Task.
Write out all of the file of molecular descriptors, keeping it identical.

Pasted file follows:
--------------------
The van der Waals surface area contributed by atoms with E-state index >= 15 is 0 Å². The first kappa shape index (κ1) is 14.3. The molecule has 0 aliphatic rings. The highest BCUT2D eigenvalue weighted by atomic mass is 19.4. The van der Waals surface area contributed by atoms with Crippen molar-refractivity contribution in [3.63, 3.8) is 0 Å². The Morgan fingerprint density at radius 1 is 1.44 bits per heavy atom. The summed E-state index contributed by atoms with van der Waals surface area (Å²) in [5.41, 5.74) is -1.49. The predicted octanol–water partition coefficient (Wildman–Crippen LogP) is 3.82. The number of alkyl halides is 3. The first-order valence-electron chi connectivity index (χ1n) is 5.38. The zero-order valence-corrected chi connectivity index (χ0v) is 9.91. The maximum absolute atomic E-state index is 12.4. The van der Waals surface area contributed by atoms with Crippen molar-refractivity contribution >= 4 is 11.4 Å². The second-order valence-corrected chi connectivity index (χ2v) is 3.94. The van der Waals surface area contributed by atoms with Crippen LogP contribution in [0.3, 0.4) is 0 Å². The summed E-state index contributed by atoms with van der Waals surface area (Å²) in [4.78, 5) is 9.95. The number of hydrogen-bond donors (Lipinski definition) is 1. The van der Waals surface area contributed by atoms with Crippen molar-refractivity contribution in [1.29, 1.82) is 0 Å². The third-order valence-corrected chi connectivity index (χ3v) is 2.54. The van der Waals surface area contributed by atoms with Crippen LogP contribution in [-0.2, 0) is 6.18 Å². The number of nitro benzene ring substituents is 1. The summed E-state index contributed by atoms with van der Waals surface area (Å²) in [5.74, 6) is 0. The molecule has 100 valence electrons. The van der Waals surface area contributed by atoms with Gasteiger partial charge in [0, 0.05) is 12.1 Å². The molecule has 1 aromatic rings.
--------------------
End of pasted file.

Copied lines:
The van der Waals surface area contributed by atoms with E-state index >= 15 is 0 Å². The first kappa shape index (κ1) is 14.3. The molecule has 0 aliphatic rings. The highest BCUT2D eigenvalue weighted by atomic mass is 19.4. The van der Waals surface area contributed by atoms with Crippen molar-refractivity contribution in [3.63, 3.8) is 0 Å². The Morgan fingerprint density at radius 1 is 1.44 bits per heavy atom. The summed E-state index contributed by atoms with van der Waals surface area (Å²) in [5.41, 5.74) is -1.49. The predicted octanol–water partition coefficient (Wildman–Crippen LogP) is 3.82. The number of alkyl halides is 3. The first-order valence-electron chi connectivity index (χ1n) is 5.38. The zero-order valence-corrected chi connectivity index (χ0v) is 9.91. The maximum absolute atomic E-state index is 12.4. The van der Waals surface area contributed by atoms with Crippen molar-refractivity contribution >= 4 is 11.4 Å². The second-order valence-corrected chi connectivity index (χ2v) is 3.94. The van der Waals surface area contributed by atoms with Crippen LogP contribution in [0.3, 0.4) is 0 Å². The summed E-state index contributed by atoms with van der Waals surface area (Å²) in [4.78, 5) is 9.95. The number of hydrogen-bond donors (Lipinski definition) is 1. The van der Waals surface area contributed by atoms with Crippen molar-refractivity contribution in [1.29, 1.82) is 0 Å². The third-order valence-corrected chi connectivity index (χ3v) is 2.54. The van der Waals surface area contributed by atoms with Crippen LogP contribution in [-0.2, 0) is 6.18 Å². The number of nitro benzene ring substituents is 1. The summed E-state index contributed by atoms with van der Waals surface area (Å²) in [5.74, 6) is 0. The molecule has 100 valence electrons. The van der Waals surface area contributed by atoms with Gasteiger partial charge in [0, 0.05) is 12.1 Å². The molecule has 1 aromatic rings.